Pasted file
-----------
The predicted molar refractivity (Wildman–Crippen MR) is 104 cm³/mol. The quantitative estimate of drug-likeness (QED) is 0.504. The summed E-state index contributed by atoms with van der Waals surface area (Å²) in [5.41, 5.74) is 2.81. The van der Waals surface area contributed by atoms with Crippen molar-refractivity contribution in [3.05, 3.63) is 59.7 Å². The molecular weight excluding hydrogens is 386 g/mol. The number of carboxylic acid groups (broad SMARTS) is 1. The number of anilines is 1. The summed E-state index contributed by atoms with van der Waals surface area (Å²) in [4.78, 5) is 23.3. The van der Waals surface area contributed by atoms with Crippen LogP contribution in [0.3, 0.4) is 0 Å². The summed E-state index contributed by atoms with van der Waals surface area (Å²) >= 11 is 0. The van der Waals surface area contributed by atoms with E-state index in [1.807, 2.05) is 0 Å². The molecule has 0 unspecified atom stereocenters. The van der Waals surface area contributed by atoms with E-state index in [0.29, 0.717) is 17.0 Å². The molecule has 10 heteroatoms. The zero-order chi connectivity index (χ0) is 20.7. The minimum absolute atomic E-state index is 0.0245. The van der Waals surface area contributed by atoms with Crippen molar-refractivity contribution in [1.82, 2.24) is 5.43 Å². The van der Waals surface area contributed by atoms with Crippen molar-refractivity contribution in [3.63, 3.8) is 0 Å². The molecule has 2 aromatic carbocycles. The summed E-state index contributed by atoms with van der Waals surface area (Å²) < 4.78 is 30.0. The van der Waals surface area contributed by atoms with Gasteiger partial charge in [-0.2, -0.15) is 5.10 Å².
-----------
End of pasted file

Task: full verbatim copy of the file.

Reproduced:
The predicted molar refractivity (Wildman–Crippen MR) is 104 cm³/mol. The quantitative estimate of drug-likeness (QED) is 0.504. The summed E-state index contributed by atoms with van der Waals surface area (Å²) in [5.41, 5.74) is 2.81. The van der Waals surface area contributed by atoms with Crippen molar-refractivity contribution in [3.05, 3.63) is 59.7 Å². The molecular weight excluding hydrogens is 386 g/mol. The number of carboxylic acid groups (broad SMARTS) is 1. The number of anilines is 1. The summed E-state index contributed by atoms with van der Waals surface area (Å²) in [4.78, 5) is 23.3. The van der Waals surface area contributed by atoms with Crippen LogP contribution in [0.3, 0.4) is 0 Å². The summed E-state index contributed by atoms with van der Waals surface area (Å²) >= 11 is 0. The van der Waals surface area contributed by atoms with E-state index in [1.807, 2.05) is 0 Å². The molecule has 0 unspecified atom stereocenters. The van der Waals surface area contributed by atoms with E-state index in [0.29, 0.717) is 17.0 Å². The molecule has 10 heteroatoms. The zero-order chi connectivity index (χ0) is 20.7. The minimum absolute atomic E-state index is 0.0245. The van der Waals surface area contributed by atoms with Crippen molar-refractivity contribution in [1.82, 2.24) is 5.43 Å². The van der Waals surface area contributed by atoms with Crippen molar-refractivity contribution in [3.63, 3.8) is 0 Å². The molecule has 2 aromatic carbocycles. The summed E-state index contributed by atoms with van der Waals surface area (Å²) < 4.78 is 30.0. The van der Waals surface area contributed by atoms with Gasteiger partial charge in [-0.2, -0.15) is 5.10 Å².